Ever had a problem with a paycheck or watched your computer sputter its last breath just when you needed it most? At moments like these, if the conversation you want to have with the payroll department or help desk involves a loud stream of ugly adjectives, you're not alone. According to CNN.com, outbursts in the workplace are not uncommon.
Ever had a problem with a paycheck or watched your computer sputter its last breath just when you
needed it most? At moments like these, if the conversation you want to have with the payroll department or help desk involves a loud stream of ugly adjectives, you're not alone. According to CNN.com, outbursts in the workplace are not uncommon.
A national survey of more than 1,300 workers revealed that, "Forty-two percent said yelling and verbal abuse took place where they worked -- and twenty-nine percent admitted that they themselves had yelled at co-workers."
The challenge at work, where the stresses of long hours, irritating co-workers and daily snafus can take its toll, is to manage your complaint network, tone and word choice. Compliments are quickly forgotten; raging co-workers are not only remembered, they're written up, talked about and disrespected by others who say to each other, "I'd never do that." Whether you've already lost it or swear you never will, keeping your temper in check is always the quickest route to resolutions and to a better reputation at work.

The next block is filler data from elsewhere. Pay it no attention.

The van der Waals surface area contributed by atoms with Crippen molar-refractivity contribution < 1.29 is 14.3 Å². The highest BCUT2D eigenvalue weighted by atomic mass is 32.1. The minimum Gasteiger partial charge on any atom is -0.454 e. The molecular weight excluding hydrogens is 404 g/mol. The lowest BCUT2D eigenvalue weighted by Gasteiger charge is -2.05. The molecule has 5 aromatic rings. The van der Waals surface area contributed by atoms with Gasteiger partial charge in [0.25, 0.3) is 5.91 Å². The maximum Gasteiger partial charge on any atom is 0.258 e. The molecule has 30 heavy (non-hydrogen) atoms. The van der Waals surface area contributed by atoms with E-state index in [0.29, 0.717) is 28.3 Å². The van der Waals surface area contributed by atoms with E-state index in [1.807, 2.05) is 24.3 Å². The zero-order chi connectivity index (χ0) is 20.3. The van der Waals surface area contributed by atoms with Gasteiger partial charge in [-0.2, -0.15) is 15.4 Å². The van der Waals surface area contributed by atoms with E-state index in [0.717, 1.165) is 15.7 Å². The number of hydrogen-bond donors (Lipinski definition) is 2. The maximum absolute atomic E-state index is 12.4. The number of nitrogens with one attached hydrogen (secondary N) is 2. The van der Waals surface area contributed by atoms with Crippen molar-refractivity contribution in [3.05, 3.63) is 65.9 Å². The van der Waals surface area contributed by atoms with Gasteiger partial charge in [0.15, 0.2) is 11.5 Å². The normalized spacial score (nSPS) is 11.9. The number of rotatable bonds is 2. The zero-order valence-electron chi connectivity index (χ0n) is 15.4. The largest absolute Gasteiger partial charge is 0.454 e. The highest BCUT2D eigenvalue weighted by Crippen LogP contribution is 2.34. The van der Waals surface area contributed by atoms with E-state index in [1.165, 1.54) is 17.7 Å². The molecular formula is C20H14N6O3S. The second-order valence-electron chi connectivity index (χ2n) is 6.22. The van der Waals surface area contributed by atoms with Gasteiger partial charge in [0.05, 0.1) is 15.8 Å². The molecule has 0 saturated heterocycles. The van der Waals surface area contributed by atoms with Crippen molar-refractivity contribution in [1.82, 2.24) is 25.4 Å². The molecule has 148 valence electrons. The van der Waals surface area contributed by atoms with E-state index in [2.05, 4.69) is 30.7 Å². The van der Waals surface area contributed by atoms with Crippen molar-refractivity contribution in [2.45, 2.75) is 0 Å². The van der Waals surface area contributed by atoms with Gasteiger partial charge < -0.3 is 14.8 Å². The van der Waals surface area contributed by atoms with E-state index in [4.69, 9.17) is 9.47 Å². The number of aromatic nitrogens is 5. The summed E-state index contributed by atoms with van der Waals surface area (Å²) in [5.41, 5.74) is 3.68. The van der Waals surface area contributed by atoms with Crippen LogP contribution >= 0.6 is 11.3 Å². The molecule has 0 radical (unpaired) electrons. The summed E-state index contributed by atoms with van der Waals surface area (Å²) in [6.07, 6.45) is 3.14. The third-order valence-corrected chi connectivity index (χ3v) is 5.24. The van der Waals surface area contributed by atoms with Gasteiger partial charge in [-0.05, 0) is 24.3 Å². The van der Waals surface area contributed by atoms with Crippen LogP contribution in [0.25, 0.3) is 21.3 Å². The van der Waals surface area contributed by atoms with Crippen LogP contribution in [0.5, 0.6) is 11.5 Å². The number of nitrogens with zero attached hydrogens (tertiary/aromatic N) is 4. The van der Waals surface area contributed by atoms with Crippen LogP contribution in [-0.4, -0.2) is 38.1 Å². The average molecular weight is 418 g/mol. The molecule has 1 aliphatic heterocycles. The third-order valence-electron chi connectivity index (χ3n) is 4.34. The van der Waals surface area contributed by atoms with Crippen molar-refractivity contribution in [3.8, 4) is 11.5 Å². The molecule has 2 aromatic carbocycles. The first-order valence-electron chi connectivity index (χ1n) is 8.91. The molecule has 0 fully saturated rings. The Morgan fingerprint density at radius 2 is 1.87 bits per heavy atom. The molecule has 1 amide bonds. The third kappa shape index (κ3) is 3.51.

Tell it to the judge . . . Beginning tomorrow, resolve to take your issues directly to the individuals involved, or in the best position to help you. Maybe it feels good to whine to your cube-mate, but does he or she really have the authority, time or ability to rewrite your paycheck or jump start your lap top? Don't waste your time, or theirs. People resent and remember when someone usurps their time. Take it to the right person, and leave everyone else out of it.
Speaking of whining . . . Speak clearly, at a decibel usual for your workplace. Anything louder, sharper or resembling an ambulance siren will turn off the listener's ability to hear the words you say. Try rehearsing in the (empty) elevator or restroom, so that your problem comes across the way you want it to be heard and handled: professionally. No one wants to be screamed at; people steer clear of the worker with a short fuse.
You were saying . . . When you're feeling angry, upset, disgruntled or ripped off, you need to think about what needs to change.
Take a minute to choose words that will express both the problem and the solution: for example, "My computer crashed and I have a presentation in an hour; can you help me retrieve the information I need?" Say please, even if it kills you. Say thank you, even if the effort someone made wasn't completely successful. No one did this to you intentionally; it just happened. Acknowledge that, and try to be part of the solution rather than adding more chaos to the situation.
Sounds easy, but . . . Develop good habits by trying these techniques during minor incidents, so that you'll respond professionally when you instinctively want to explode. Who wouldn't rather do business with a friend than an enemy? It's flies, honey and vinegar. Generally, vinegar isn't the lasting impression most people hope to make.